Friday, January 27, 2006

DVD Pirates in West Virginia Capitol Building

I first heard about this story on This Week in Tech, podcast number 39. Slashdot showed me the link to the Charleston Gazette article (January 18, 2006). I'm quoting a big chunk of the article here because the Gazette's links go dead quickly, and I want to keep this around. I begin to see parallels between this and some computer "issues" I've observed in my part-time work for the state of West Virginia.

January 18, 2006: Makeshift studio, piracy software found at Capitol
By The Associated Press

State investigators have stumbled onto a basement office in the West Virginia Capitol outfitted with computers, video and audio gear, and software used to pirate movies and music recordings, according to a document obtained by The Associated Press.

Specifically, one hard drive contained approximately 40 full-length motion videos, state Chief Technology Officer Kyle Schafer said in the Jan. 5 memo to Administration Secretary Robert Ferguson. Two other hard drives contained over 3,500 MP3 music files consuming more than 14 [gigabytes] of hard drive space.

Hundreds of blank DVDs, CDs and jacket covers were also found, as was software commonly used to crack header codes on copyrighted materials such as movies and music to allow duplication, Schafer's memo said.

Ferguson confirmed Tuesday that his staff found the makeshift audio-video studio amid his widening probe into spending and other abuses at the state General Services Division.

The review found that someone in General Services sidestepped state purchasing rules to buy more than $88,000 worth of computers and related equipment over the last three years, including the items discovered in the basement office. Not all the purchased computers and gear can be located, Ferguson said.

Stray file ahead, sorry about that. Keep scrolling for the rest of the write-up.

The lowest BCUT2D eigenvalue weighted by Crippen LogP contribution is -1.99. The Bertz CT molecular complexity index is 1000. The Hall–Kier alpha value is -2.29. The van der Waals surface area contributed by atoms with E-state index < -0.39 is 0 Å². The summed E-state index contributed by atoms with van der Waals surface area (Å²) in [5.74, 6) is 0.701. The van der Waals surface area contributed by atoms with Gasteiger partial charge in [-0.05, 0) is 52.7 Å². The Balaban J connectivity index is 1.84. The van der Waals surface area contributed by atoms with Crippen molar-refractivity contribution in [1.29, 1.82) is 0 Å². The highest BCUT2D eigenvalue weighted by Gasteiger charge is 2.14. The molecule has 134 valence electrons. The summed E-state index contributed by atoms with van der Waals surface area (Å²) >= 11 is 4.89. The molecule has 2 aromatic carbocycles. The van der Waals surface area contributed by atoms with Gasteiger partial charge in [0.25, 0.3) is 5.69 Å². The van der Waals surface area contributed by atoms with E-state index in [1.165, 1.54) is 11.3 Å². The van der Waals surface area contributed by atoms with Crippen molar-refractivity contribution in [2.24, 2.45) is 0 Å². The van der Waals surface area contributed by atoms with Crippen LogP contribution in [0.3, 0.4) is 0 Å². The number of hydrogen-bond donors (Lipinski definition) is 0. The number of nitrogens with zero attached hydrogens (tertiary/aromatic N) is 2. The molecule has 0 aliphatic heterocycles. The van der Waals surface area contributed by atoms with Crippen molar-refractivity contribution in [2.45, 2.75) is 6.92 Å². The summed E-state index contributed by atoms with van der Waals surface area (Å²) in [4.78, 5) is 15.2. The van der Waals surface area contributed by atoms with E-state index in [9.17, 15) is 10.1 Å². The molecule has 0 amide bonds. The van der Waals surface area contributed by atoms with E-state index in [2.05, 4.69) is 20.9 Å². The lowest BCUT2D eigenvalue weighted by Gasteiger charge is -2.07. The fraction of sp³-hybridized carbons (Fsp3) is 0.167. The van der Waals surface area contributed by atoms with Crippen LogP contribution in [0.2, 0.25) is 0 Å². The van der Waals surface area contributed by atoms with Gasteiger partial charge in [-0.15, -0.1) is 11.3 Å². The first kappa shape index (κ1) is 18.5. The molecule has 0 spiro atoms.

General Services maintains the Capitol Complex grounds and buildings, among other duties. Yet Schafer's memo shows that it purchased $51,000 worth of computers during the 2005 budget year alone, compared to the $45,726 worth bought by the state auditor's office.

The [purchase] card system was abused, in what seems to be an intentional attempt to bypass rules to buy equipment that for General Services was outside the norm, Ferguson said. There was no question on what they could do with a P-card, in my opinion. As a Cabinet secretary, I would say that it was out of control.

Both the FBI and the Legislature's Commission on Special Investigations are investigating his department's finds, Ferguson said.

He declined to identify who made the purchases, or whose office contained the makeshift audio-video studio.

We will hold accountable those people who have abused the letter and the spirit of the law and undermined my responsibility to safeguard the resources of the state, Ferguson said.

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